Tiny Homes are generally designed to be under 600 square feet. It’s a means to significantly reduce financial costs, an approach to living more simply. A Tiny Home contains all the fundamentals — a kitchen, bathroom and living area. It is also reported by the American Institute of Architects a tiny house produces 2,000 pounds of carbon dioxide emissions each year, far less than the 28,000 pounds produced by an average size home.
The discussion of Park Model RV brought several questions, leaning towards the question of how the RV portion could draw a negative impact to the community. Bath was able to answer the questions, explaining that the wheels of the structures could be removed, and placed on a cement foundation, creating a manufactured home appearance.
Harper expressed that lifestyles have changed greatly. “You think about where we are, some people don’t want the huge mortgage, young people want to live here, but when they have the city, they want the city, so if they have have what they feel is a home they can afford, and still have all the toys, but be able to put gas in their tanks to go somewhere else–that makes a big difference.”
Harper said candidates who interviewed for teaching positions in the past have a $100,000 worth of debt, a car note, and can’t pay $1,200 for rent at an apartment.
City of Ely Mayor Nathan Robertson asked the council if they could have the motion to include purchasing whatever it is built to mobile home standards instead of to RV standards, and Alworth quickly interrupted Robertson.
“I have a problem with that and I’ll tell you why,” he said. “The country is doing tiny homes without your dream of a mobile home sticker thing on it. You’re going to go down to Vegas and tell the manufacturer we need to buy some homes, and can you hang them and modify them the way you want it? No Mr. Mayor.”
Building Inspector Craig Peterson noted that it all comes down to the standards. Alworth, clearly frustrated, interrupted Peterson to say, “They aren’t going to build something for Nathan Robertson because that’s how he wants it.”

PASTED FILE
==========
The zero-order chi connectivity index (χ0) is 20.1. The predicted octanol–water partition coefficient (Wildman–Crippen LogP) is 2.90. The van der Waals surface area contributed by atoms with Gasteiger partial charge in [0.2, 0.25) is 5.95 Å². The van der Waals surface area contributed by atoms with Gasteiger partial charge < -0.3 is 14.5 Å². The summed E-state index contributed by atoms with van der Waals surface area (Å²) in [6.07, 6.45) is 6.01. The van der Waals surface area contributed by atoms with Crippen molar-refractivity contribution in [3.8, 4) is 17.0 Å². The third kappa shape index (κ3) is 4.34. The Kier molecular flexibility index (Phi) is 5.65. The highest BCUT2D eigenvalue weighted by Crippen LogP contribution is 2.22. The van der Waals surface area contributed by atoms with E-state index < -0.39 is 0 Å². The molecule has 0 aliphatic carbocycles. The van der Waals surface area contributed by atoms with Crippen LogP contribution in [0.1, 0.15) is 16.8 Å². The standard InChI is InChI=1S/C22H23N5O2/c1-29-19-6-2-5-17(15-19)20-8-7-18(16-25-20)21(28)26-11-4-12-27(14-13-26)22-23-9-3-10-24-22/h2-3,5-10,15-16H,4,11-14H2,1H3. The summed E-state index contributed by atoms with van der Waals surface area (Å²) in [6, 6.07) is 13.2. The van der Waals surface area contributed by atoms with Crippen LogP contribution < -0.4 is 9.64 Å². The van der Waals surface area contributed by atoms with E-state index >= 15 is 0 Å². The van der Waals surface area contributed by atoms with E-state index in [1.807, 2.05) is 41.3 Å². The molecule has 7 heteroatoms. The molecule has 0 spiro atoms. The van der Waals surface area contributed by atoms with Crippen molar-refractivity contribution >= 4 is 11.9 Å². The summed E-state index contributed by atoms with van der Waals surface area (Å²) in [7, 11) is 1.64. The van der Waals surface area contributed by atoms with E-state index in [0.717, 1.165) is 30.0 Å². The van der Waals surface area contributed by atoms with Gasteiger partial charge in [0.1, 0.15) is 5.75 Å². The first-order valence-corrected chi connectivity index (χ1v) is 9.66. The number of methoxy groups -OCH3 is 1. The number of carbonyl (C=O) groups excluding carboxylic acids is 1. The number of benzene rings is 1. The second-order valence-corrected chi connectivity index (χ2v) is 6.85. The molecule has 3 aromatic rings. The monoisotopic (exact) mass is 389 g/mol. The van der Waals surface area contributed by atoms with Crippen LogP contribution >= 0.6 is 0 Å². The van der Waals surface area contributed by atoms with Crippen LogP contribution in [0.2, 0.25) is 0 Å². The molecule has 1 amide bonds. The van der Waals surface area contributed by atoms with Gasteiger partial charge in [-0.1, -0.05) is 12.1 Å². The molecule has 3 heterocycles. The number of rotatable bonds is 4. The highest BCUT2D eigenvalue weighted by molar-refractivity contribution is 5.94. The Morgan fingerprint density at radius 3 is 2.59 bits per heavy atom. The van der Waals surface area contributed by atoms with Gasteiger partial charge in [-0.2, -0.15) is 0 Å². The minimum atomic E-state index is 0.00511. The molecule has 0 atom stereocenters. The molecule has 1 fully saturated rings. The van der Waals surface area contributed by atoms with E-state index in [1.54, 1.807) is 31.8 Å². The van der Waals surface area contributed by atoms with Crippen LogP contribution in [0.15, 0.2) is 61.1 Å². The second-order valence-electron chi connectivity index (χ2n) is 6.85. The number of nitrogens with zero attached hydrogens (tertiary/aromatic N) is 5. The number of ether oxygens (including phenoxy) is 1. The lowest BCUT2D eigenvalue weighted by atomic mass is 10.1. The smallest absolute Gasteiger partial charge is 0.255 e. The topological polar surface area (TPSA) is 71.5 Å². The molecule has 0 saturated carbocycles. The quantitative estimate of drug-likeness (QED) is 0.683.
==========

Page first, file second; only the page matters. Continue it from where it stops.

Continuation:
Shortly after Alworth’s comment, he asked to have all items related to the Tiny Homes, and RV Park Models be removed until more research is completed.
“This is the typical government holding back, I just stated our codes are outdated and we are sitting arguing over something that has already been told we can modify and do,” Alworth said. “We have got to quit talking about it and act on it, why does the City of Ely have to be way back in the woods on this?”
City Engineer BJ Almberg and City Attorney Leo Cahoon both suggested that the research, and efforts taken thus far, should move forward, with the possibility of future discussions that may lead to a resolution on the outdated ordinances and codes council members have been working to update.
The council unanimously approved allocating $500,000 from the City’s American Rescue Plan Act funds to purchase four Tiny Homes and four Park Model RVs for traveling medical professionals at the William Bee Ririe Hospital.
The proposal will take effect if the city’s request for $4 million for traveling medical professionals housing to the State of Nevada Capital Projects ARPA allocation is denied.